New methods for examining expertise in burglars in natural and simulated environments: preliminary findings

Nee, Claire, White, Martin, Woolford, Kirk, Pascu, Tudor, Barker, Leon and Wainwright, Lucy (2015) New methods for examining expertise in burglars in natural and simulated environments: preliminary findings. Psychology, Crime & Law, 21 (5). pp. 507-513. ISSN 1068-316X

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Abstract

Expertise literature in mainstream cognitive psychology is rarely applied to criminal behaviour. Yet, if closely scrutinised, examples of the characteristics of expertise can be identified in many studies examining the cognitive processes of offenders, especially regarding residential burglary. We evaluated two new methodologies that might improve our understanding of cognitive processing in offenders through empirically observing offending behaviour and decision-making in a free-responding environment. We tested hypotheses regarding expertise in burglars in a small, exploratory study observing the behaviour of experienced offenders (ex-burglars) and novices (students) in a real and in a simulated environment. Both samples undertook a mock burglary in a real house and in a simulated house on a computer. Both environments elicited notably different behaviours between the experts and the novices with experts demonstrating superior skill. This was seen in: more time spent in high value areas; fewer and more valuable items stolen; and more systematic routes taken around the environments. The findings are encouraging and provide support for the development of these observational methods to examine offender cognitive processing and behaviour.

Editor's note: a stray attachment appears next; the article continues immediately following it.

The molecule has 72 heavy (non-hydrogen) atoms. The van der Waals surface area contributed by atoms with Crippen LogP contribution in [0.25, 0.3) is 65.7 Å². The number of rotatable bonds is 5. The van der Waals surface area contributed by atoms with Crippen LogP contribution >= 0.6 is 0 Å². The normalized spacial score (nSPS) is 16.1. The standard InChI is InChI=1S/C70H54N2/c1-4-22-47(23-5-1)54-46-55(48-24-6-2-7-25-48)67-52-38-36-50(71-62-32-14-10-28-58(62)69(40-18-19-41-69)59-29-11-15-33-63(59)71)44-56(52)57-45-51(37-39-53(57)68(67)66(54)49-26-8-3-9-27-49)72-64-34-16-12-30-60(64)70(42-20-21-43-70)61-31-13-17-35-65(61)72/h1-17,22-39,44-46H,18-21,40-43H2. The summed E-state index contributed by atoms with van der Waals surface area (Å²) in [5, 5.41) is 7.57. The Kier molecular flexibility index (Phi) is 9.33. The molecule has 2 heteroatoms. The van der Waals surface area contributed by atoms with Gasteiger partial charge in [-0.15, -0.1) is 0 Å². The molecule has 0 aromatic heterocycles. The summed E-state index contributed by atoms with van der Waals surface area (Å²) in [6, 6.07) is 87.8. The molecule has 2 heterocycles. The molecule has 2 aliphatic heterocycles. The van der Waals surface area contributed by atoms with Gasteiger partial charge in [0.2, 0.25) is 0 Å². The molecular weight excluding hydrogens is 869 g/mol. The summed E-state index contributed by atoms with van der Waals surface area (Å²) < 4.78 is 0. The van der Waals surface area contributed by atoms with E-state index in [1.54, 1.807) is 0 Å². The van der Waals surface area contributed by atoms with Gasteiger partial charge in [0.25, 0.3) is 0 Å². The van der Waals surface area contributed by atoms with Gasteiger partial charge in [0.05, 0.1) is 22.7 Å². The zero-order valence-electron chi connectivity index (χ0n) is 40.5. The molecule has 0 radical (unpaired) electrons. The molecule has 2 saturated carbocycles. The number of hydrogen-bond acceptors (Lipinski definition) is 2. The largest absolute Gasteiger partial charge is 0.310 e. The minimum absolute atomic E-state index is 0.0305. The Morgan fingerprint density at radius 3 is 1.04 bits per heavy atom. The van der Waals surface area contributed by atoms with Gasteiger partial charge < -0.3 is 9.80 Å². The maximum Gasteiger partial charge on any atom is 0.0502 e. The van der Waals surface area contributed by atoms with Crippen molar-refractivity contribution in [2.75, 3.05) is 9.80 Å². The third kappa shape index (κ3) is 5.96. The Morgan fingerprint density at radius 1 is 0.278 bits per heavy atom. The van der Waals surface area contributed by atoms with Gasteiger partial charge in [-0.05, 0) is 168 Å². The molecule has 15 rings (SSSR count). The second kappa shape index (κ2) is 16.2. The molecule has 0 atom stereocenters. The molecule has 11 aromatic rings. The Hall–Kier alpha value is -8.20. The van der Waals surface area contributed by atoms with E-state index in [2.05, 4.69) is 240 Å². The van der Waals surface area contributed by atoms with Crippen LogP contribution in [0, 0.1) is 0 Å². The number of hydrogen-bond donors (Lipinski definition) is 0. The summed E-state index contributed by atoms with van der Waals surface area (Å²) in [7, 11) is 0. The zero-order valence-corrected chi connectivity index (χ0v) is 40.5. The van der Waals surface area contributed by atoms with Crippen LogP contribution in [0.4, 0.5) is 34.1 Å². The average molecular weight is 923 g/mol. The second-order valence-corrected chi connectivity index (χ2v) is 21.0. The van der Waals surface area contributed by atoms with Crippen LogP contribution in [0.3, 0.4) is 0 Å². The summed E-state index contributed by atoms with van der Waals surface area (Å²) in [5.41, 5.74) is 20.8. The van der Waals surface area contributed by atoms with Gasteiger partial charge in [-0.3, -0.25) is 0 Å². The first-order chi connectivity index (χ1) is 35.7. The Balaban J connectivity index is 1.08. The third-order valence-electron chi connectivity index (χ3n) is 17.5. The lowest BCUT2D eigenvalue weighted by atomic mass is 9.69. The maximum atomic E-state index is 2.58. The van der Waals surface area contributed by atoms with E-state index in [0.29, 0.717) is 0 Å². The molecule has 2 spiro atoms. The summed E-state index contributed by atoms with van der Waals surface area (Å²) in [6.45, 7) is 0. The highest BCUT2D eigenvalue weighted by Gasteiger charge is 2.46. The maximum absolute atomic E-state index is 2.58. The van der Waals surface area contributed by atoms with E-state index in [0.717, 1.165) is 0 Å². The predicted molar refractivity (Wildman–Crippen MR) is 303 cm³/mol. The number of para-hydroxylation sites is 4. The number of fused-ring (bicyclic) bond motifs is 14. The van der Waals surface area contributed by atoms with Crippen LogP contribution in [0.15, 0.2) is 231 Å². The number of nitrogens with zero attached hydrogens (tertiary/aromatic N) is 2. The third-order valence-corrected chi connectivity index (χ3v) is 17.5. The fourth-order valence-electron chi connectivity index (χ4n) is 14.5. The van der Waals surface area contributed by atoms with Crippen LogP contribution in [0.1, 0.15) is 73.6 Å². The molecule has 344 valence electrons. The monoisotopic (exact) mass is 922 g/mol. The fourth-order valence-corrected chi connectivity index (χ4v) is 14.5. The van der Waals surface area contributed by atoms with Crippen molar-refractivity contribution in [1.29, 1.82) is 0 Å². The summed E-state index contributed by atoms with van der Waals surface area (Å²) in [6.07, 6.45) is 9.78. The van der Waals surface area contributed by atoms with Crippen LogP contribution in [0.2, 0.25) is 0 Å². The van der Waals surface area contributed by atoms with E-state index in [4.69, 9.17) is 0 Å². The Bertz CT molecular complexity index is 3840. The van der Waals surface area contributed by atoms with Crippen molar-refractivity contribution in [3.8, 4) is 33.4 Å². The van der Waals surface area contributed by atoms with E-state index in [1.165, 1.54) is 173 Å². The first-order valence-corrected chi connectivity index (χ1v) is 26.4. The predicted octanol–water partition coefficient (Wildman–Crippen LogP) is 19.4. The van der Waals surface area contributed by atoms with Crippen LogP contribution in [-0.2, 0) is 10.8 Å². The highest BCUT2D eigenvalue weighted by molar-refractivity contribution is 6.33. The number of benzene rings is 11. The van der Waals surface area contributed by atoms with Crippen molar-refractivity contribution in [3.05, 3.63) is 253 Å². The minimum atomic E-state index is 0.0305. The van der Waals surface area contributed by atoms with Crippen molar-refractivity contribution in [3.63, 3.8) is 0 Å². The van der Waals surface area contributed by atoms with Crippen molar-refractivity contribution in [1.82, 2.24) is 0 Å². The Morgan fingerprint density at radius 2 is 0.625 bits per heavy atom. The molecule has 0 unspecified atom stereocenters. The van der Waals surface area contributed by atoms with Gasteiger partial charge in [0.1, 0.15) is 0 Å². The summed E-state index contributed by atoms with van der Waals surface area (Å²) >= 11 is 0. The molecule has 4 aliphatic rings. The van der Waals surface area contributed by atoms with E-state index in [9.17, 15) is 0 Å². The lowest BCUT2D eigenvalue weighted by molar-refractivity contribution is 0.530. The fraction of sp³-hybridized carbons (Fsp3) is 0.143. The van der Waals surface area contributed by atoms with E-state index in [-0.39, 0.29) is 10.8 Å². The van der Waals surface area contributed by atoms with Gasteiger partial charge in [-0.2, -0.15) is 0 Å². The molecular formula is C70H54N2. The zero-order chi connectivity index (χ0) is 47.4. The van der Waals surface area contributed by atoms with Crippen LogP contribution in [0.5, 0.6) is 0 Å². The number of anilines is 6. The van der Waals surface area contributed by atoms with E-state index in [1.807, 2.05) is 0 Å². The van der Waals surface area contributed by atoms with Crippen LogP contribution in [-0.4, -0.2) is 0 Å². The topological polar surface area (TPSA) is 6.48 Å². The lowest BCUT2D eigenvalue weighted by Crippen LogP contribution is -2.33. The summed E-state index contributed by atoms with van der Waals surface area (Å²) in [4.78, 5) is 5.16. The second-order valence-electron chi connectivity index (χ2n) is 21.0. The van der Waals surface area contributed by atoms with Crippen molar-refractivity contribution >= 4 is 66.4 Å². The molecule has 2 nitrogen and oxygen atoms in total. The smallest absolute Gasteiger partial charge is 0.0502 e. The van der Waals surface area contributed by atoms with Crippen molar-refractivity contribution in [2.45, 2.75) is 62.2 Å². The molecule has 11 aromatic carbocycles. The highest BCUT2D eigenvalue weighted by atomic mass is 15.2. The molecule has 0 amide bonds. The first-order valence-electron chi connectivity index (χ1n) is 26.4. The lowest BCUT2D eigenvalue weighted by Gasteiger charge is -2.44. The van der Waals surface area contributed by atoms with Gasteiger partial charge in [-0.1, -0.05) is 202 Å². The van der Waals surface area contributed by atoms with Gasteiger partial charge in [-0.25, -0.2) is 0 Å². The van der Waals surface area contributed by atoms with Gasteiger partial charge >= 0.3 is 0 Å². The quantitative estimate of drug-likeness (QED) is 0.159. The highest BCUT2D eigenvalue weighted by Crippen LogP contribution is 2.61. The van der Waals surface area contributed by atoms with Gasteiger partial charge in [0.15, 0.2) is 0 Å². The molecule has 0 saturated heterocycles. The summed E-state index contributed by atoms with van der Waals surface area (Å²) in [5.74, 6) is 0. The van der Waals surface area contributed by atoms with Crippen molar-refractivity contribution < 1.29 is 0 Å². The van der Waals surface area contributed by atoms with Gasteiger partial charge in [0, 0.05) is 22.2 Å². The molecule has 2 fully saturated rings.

Item Type: Article
Schools and Departments: School of Engineering and Informatics > Informatics
Depositing User: Martin White
Date Deposited: 22 Oct 2015 11:43
Last Modified: 22 Oct 2015 11:46
URI: http://sro.sussex.ac.uk/id/eprint/57265
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